Saturday, May 31, 2008

Dept. of Shamelessness, Part II

And before things accelerate again, just wanted to pass along a couple more pieces of good news.  On Thursday, during the RHIC/AGS Users Meeting (yes it ran all week), two things happen that don't normally Happen To Me: a certificate of appreciation for helping bring the BNL Cafe in reality (I'm still blushing -- all I wanted was a cup of coffee), and I survived the election to win a seat (one of several) to the Users Executive Committee.  Growing up, I never really thought of myself as community-minded, but something seems to have changed in the last few years.  Brookhaven is a lovely place, and RHIC a great place to work, and it's been fun to take a more active role in keeping it that way.

Moscow on the Moskva

As bookends to that trip to Dubna I took for work a few weeks ago, I managed to schedule in a couple of days in Moscow to see the sights (which are many) and visit an old friend who's been living there in recent years. Moscow was really spectacular, from Red Square to St. Basil's (pictured), and from the unbelieveable churches of the Kremlin to the futuro-bizarro restaurant atop the Academy of Sciences, with views over the city. I've posted a few photos in the usual place.

Friday, May 30, 2008

Entropy Bound in Physics World

From the department of shamelessness, I submit to you an article in Physics World about this very blog.  Really flattering that it exists at all, but gee it's sobering to hear an outside view of things (i.e. I only saw the piece today, after it had gone live)

Thursday, May 29, 2008

Thank You (Faputtinme on the NYTimes Website)

Sly Stone is one of my favorites, and this is my favorite period of his career.  And his 1973  expression, surrounded by the ephemera of the modern web, is priceless.

The PHOBOS Glauber Monte Carlo

As a follow up to this post, several colleagues and I just posted a paper to the arxiv today: "The PHOBOS Glauber Monte Carlo."  This is one of those technical-sounding things, but which has had a surprising relevance to understanding actual RHIC data.  Many people treat nuclear collisions by considering the nuclei to be overlapping smooth distribution of protons and neutrons.  However, it is also reasonable to treat nuclei as clumps of protons and neutrons as individual particles, especially since that's, um, what they are.  The interesting part is that the positions jiggle around collision to collision, and those fluctuations seem to have real manifestations in physical phenomena (see, e.g., this paper).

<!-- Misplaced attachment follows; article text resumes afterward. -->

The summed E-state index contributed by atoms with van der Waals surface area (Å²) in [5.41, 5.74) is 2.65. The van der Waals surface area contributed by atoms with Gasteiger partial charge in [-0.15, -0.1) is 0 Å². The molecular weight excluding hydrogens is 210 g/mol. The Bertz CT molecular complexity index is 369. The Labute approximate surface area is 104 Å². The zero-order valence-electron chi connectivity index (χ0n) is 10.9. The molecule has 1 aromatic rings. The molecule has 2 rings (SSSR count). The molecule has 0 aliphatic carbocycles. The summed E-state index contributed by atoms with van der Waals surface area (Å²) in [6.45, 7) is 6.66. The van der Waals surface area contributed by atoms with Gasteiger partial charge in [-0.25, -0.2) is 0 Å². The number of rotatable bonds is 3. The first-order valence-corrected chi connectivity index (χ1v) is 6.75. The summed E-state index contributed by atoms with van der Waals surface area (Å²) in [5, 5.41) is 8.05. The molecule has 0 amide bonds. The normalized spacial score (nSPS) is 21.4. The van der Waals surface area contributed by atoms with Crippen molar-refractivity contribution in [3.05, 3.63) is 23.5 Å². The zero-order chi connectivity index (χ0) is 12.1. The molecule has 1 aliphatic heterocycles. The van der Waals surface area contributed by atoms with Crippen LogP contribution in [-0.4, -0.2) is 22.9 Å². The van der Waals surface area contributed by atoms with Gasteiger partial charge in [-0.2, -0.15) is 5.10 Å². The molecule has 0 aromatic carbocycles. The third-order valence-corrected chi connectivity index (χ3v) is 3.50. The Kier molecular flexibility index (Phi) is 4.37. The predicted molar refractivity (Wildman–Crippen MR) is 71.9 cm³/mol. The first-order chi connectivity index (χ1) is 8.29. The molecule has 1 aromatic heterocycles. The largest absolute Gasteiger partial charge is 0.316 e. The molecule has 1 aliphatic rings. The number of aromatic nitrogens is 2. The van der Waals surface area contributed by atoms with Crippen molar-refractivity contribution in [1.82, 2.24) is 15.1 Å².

Anyway, there is an amusing back story here: when we were writing one of the early PHOBOS papers back in 2000, we discovered that we needed our own implementation this kind of thing.  I was on a trip to South Africa at the time, so I cobbled something together on the plane -- and this is the core of what we've now put out for public release almost 8 years later.  That said, it's not rocket science (i.e. every experiment has their own version), but despite a ream of papers and Glauber reviews, there have been relatively few codes available until now.  Enjoy.

Wednesday, May 28, 2008

The Physics of Privacy

Fantastic -- an anonymous donor has recently stepped up to contribute $5 million to Fermilab (via the University of Chicago) to help end its furloughs.  

It's incredible that Congress as a whole still does not appreciate the intrinsic interest high energy and nuclear physics generate outside the field.  RHIC already showed that private funding actually makes both sides look good: the donor for supporting something which promotes science and technology, and participating in the process of discovery, and the scientists for attracting the attention of powerful people outside the government.  While it clearly will never be enough to rely on private donors, it bodes well for the future of the field.

RHIC Users Meeting

Gee it's been a longer hiatus than expected.  First was that trip to Russia.  Then it's been madness finishing a proposal (more on that soon).  Then it was memorial day weekend and a trip down to the Chesapeake bay.  And now it's the RHIC Users Meeting at Brookhaven.  We've already had a full day of workshops (I attended one on various correlation measurements used to characterize jets in heavy ion collisions) and now it's an all day symposium on RHIC and its impact on Nuclear Physics.  So far nothing brand new to report, but the day has just begun.